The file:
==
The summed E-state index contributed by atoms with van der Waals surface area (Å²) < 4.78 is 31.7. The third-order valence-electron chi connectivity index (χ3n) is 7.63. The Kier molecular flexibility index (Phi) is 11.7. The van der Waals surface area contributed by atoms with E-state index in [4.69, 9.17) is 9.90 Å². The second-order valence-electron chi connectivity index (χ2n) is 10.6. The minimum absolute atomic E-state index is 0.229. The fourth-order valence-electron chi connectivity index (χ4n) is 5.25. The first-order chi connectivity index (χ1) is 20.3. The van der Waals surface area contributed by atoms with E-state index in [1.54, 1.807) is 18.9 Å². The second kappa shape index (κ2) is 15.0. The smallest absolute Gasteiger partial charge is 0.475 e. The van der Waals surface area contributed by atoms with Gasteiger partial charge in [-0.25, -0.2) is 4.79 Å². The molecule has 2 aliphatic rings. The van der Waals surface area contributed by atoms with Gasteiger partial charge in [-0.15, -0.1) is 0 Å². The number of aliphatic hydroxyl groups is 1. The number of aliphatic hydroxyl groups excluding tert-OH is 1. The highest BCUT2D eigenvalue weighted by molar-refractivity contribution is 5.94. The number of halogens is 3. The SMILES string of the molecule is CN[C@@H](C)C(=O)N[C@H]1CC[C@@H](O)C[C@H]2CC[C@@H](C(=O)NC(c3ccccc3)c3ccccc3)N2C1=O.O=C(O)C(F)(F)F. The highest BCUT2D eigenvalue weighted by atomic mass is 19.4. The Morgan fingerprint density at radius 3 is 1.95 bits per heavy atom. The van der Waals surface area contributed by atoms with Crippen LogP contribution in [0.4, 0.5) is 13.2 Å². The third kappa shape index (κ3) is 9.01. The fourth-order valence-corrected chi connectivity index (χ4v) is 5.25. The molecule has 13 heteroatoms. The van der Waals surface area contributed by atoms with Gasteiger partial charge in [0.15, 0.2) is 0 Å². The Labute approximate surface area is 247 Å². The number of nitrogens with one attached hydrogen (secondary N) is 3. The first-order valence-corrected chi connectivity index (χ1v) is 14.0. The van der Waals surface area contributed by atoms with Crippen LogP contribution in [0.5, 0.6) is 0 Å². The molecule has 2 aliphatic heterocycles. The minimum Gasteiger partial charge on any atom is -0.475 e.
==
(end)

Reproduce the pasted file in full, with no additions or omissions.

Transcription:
The summed E-state index contributed by atoms with van der Waals surface area (Å²) < 4.78 is 31.7. The third-order valence-electron chi connectivity index (χ3n) is 7.63. The Kier molecular flexibility index (Phi) is 11.7. The van der Waals surface area contributed by atoms with E-state index in [4.69, 9.17) is 9.90 Å². The second-order valence-electron chi connectivity index (χ2n) is 10.6. The minimum absolute atomic E-state index is 0.229. The fourth-order valence-electron chi connectivity index (χ4n) is 5.25. The first-order chi connectivity index (χ1) is 20.3. The van der Waals surface area contributed by atoms with E-state index in [1.54, 1.807) is 18.9 Å². The second kappa shape index (κ2) is 15.0. The smallest absolute Gasteiger partial charge is 0.475 e. The van der Waals surface area contributed by atoms with Gasteiger partial charge in [-0.25, -0.2) is 4.79 Å². The molecule has 2 aliphatic rings. The van der Waals surface area contributed by atoms with Gasteiger partial charge in [-0.15, -0.1) is 0 Å². The number of aliphatic hydroxyl groups is 1. The number of aliphatic hydroxyl groups excluding tert-OH is 1. The highest BCUT2D eigenvalue weighted by molar-refractivity contribution is 5.94. The number of halogens is 3. The SMILES string of the molecule is CN[C@@H](C)C(=O)N[C@H]1CC[C@@H](O)C[C@H]2CC[C@@H](C(=O)NC(c3ccccc3)c3ccccc3)N2C1=O.O=C(O)C(F)(F)F. The highest BCUT2D eigenvalue weighted by atomic mass is 19.4. The Morgan fingerprint density at radius 3 is 1.95 bits per heavy atom. The van der Waals surface area contributed by atoms with Crippen LogP contribution in [0.4, 0.5) is 13.2 Å². The third kappa shape index (κ3) is 9.01. The fourth-order valence-corrected chi connectivity index (χ4v) is 5.25. The molecule has 13 heteroatoms. The van der Waals surface area contributed by atoms with Gasteiger partial charge in [0.15, 0.2) is 0 Å². The Labute approximate surface area is 247 Å². The number of nitrogens with one attached hydrogen (secondary N) is 3. The first-order valence-corrected chi connectivity index (χ1v) is 14.0. The van der Waals surface area contributed by atoms with Crippen LogP contribution in [0.5, 0.6) is 0 Å². The molecule has 2 aliphatic heterocycles. The minimum Gasteiger partial charge on any atom is -0.475 e.